BOGOTA, (Reuters) – Colombian President Juan Manuel Santos won a second term yesterday with an election victory that allows him to continue peace talks with Marxist guerrillas to end a half-century war.
Santos beat right-wing challenger Oscar Ivan Zuluaga with about 50.9 percent support after a bitter campaign that challenged voters to decide between the incumbent’s pursuit of negotiated peace or a likely escalation of combat under his rival.
Zuluaga won about 45 percent support. Votes had been counted from more than 99 percent of polling stations, meaning Santos’ victory was secure. Zuluaga later conceded defeat.
At his campaign headquarters in Bogota, supporters danced and waved flags as music blared and confetti rained down. Raising their hands daubed with the words “peace”, followers waited for Santos to take to the stage to proclaim victory.
In an old industrial part of the city, close to Bogota’s colonial centre, some of Zuluaga’s deflated backers sobbed as they watched the final numbers roll in.
Santos’ re-election comes as a relief to his backers as well as traditional rivals from the left who backed the peace talks and feared they could have been jettisoned by Zuluaga in favour of trying to end the long conflict on the battlefield.
Santos, a centre-rightist who hails from one of the country’s most influential families, opened talks with rebel leaders of the Revolutionary Armed Forces of Colombia (FARC) in late 2012, aiming to end a conflict that has killed over 200,000 people and forced millions more from their homes.
He made hopes of peace his key selling point throughout the campaign.
“I voted for peace, Santos is a decent man who has shown another way of doing politics,” said Wilmar Diaz, a 35-year-old public relations executive.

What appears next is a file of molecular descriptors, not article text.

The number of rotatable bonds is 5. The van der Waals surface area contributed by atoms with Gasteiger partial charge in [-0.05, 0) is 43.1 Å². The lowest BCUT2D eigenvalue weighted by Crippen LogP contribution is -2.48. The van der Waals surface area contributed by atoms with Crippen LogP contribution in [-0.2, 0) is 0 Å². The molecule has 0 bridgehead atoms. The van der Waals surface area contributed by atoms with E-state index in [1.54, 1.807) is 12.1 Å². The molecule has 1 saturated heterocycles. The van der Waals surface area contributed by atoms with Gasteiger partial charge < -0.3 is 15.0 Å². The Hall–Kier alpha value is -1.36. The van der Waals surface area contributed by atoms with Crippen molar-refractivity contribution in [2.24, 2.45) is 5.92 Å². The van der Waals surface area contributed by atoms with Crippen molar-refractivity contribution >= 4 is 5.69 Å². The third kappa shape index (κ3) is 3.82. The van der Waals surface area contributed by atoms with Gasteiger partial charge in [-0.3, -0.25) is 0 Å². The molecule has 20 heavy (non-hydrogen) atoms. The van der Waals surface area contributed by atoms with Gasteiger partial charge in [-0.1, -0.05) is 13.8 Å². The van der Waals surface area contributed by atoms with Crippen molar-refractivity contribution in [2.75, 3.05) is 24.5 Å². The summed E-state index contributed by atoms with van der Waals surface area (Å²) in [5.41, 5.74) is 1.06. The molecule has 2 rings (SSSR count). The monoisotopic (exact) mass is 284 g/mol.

Although they have shown more progress than previous failed efforts, the peace talks in Cuba have been divisive. Zuluaga supporters fear a peace deal could hand FARC leaders political power without punishment for their crimes.
Santos sought to capitalize on support for the negotiations by revealing in the last days of the campaign that preliminary talks had begun with the country’s second biggest rebel group, the National Liberation Army (ELN).
A victory for Zuluaga, 55, could have spelled the end of the peace process if the FARC rejected the tougher conditions he vowed to impose to keep talks going.
Colombia’s financial market were not rattled by the campaign because both candidates are considered business friendly. The economy is one of the fastest growing in Latin America.
Santos’ push for peace angered popular former president Alvaro Uribe, who argued for a continuation of the successful U.S.-backed military onslaught that characterized his 2002-2010 rule.
Zuluaga was the candidate of Uribe’s party and the former president had such a prominent role in the campaign that some voters spoke of “voting for Uribe”.
After insisting peace can be achieved, Santos will now be under pressure to complete the five-point agenda – already more than half complete – and keep the FARC committed to the process.
Santos won the 2010 election with 69 percent of the vote and his weakened mandate reflects concerns that rebels will be reluctant to disarm or abandon a lucrative illegal drugs trade even if they sign peace.
Congressional elections in March also weakened Santos’ majority in the legislature which will be tasked with passing any proposed legal changes under a peace deal.